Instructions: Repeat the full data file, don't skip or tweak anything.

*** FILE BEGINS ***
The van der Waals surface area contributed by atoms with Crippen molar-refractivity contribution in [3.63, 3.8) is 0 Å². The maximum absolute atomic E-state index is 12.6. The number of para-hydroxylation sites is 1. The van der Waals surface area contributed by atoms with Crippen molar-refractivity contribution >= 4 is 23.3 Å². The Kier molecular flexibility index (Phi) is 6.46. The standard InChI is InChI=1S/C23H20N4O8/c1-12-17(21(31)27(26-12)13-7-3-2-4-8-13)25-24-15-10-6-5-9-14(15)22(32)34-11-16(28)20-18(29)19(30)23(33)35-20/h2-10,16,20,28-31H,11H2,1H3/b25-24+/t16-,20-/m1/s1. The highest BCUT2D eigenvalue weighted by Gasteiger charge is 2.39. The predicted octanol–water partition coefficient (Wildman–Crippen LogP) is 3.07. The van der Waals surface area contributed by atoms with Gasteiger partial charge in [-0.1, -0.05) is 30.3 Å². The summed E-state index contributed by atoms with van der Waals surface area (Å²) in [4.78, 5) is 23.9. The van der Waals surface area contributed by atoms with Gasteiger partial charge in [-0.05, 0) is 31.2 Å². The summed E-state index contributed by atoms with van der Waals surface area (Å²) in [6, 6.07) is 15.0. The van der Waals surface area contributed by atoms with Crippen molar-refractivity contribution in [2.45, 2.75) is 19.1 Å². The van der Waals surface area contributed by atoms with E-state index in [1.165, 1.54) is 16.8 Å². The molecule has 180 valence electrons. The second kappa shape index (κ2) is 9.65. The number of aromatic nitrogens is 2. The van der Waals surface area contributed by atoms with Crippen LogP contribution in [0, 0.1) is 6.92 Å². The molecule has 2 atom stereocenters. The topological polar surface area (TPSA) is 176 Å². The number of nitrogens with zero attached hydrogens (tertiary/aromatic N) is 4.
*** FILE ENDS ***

The van der Waals surface area contributed by atoms with Crippen molar-refractivity contribution in [3.63, 3.8) is 0 Å². The maximum absolute atomic E-state index is 12.6. The number of para-hydroxylation sites is 1. The van der Waals surface area contributed by atoms with Crippen molar-refractivity contribution >= 4 is 23.3 Å². The Kier molecular flexibility index (Phi) is 6.46. The standard InChI is InChI=1S/C23H20N4O8/c1-12-17(21(31)27(26-12)13-7-3-2-4-8-13)25-24-15-10-6-5-9-14(15)22(32)34-11-16(28)20-18(29)19(30)23(33)35-20/h2-10,16,20,28-31H,11H2,1H3/b25-24+/t16-,20-/m1/s1. The highest BCUT2D eigenvalue weighted by Gasteiger charge is 2.39. The predicted octanol–water partition coefficient (Wildman–Crippen LogP) is 3.07. The van der Waals surface area contributed by atoms with Gasteiger partial charge in [-0.1, -0.05) is 30.3 Å². The summed E-state index contributed by atoms with van der Waals surface area (Å²) in [4.78, 5) is 23.9. The van der Waals surface area contributed by atoms with Gasteiger partial charge in [-0.05, 0) is 31.2 Å². The summed E-state index contributed by atoms with van der Waals surface area (Å²) in [6, 6.07) is 15.0. The van der Waals surface area contributed by atoms with Crippen molar-refractivity contribution in [2.45, 2.75) is 19.1 Å². The van der Waals surface area contributed by atoms with E-state index in [1.165, 1.54) is 16.8 Å². The molecule has 180 valence electrons. The second kappa shape index (κ2) is 9.65. The number of aromatic nitrogens is 2. The van der Waals surface area contributed by atoms with Crippen LogP contribution in [0, 0.1) is 6.92 Å². The molecule has 2 atom stereocenters. The topological polar surface area (TPSA) is 176 Å². The number of nitrogens with zero attached hydrogens (tertiary/aromatic N) is 4.